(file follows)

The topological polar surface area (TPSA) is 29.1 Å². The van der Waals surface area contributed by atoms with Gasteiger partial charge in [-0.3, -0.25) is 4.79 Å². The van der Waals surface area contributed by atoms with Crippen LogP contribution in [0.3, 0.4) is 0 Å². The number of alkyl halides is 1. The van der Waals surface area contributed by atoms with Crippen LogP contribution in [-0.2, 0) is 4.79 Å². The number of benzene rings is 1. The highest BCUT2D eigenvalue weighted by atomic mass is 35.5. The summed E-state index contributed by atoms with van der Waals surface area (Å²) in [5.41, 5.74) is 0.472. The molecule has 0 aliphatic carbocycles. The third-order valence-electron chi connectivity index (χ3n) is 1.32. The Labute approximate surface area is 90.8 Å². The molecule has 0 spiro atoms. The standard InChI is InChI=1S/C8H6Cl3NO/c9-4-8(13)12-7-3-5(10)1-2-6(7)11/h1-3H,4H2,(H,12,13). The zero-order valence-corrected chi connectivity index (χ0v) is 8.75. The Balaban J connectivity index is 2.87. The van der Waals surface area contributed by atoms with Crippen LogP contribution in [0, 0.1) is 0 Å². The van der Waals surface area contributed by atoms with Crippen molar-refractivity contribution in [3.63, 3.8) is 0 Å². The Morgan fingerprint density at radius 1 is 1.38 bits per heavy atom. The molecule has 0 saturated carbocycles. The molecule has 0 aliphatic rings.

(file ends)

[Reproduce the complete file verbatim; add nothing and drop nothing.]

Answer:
The topological polar surface area (TPSA) is 29.1 Å². The van der Waals surface area contributed by atoms with Gasteiger partial charge in [-0.3, -0.25) is 4.79 Å². The van der Waals surface area contributed by atoms with Crippen LogP contribution in [0.3, 0.4) is 0 Å². The number of alkyl halides is 1. The van der Waals surface area contributed by atoms with Crippen LogP contribution in [-0.2, 0) is 4.79 Å². The number of benzene rings is 1. The highest BCUT2D eigenvalue weighted by atomic mass is 35.5. The summed E-state index contributed by atoms with van der Waals surface area (Å²) in [5.41, 5.74) is 0.472. The molecule has 0 aliphatic carbocycles. The third-order valence-electron chi connectivity index (χ3n) is 1.32. The Labute approximate surface area is 90.8 Å². The molecule has 0 spiro atoms. The standard InChI is InChI=1S/C8H6Cl3NO/c9-4-8(13)12-7-3-5(10)1-2-6(7)11/h1-3H,4H2,(H,12,13). The zero-order valence-corrected chi connectivity index (χ0v) is 8.75. The Balaban J connectivity index is 2.87. The van der Waals surface area contributed by atoms with Crippen LogP contribution in [0, 0.1) is 0 Å². The van der Waals surface area contributed by atoms with Crippen molar-refractivity contribution in [3.63, 3.8) is 0 Å². The Morgan fingerprint density at radius 1 is 1.38 bits per heavy atom. The molecule has 0 saturated carbocycles. The molecule has 0 aliphatic rings.